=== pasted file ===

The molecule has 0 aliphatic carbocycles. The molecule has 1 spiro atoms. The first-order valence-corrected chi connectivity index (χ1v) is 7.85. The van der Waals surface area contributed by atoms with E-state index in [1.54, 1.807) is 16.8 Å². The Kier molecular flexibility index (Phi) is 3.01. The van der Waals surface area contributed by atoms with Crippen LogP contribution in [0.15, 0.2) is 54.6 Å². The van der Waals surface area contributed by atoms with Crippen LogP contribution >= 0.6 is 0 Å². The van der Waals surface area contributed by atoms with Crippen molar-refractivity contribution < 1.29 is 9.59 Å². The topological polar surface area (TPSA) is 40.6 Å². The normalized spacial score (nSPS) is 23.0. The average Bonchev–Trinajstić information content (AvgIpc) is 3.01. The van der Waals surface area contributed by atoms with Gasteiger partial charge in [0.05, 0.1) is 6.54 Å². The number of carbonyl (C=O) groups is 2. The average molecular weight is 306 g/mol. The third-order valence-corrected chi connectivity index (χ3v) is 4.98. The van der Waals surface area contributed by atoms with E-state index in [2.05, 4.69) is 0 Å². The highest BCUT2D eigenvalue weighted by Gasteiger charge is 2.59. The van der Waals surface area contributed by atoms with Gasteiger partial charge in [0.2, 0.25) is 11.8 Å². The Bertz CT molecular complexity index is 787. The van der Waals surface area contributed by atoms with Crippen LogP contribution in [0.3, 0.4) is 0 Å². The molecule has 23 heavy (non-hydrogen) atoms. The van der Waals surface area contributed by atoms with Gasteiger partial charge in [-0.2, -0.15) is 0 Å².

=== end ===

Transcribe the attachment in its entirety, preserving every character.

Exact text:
The molecule has 0 aliphatic carbocycles. The molecule has 1 spiro atoms. The first-order valence-corrected chi connectivity index (χ1v) is 7.85. The van der Waals surface area contributed by atoms with E-state index in [1.54, 1.807) is 16.8 Å². The Kier molecular flexibility index (Phi) is 3.01. The van der Waals surface area contributed by atoms with Crippen LogP contribution in [0.15, 0.2) is 54.6 Å². The van der Waals surface area contributed by atoms with Crippen LogP contribution >= 0.6 is 0 Å². The van der Waals surface area contributed by atoms with Crippen molar-refractivity contribution < 1.29 is 9.59 Å². The topological polar surface area (TPSA) is 40.6 Å². The normalized spacial score (nSPS) is 23.0. The average Bonchev–Trinajstić information content (AvgIpc) is 3.01. The van der Waals surface area contributed by atoms with Gasteiger partial charge in [0.05, 0.1) is 6.54 Å². The number of carbonyl (C=O) groups is 2. The average molecular weight is 306 g/mol. The third-order valence-corrected chi connectivity index (χ3v) is 4.98. The van der Waals surface area contributed by atoms with E-state index in [2.05, 4.69) is 0 Å². The highest BCUT2D eigenvalue weighted by Gasteiger charge is 2.59. The van der Waals surface area contributed by atoms with Gasteiger partial charge in [0.2, 0.25) is 11.8 Å². The Bertz CT molecular complexity index is 787. The van der Waals surface area contributed by atoms with Crippen LogP contribution in [0.3, 0.4) is 0 Å². The molecule has 23 heavy (non-hydrogen) atoms. The van der Waals surface area contributed by atoms with Gasteiger partial charge in [-0.2, -0.15) is 0 Å².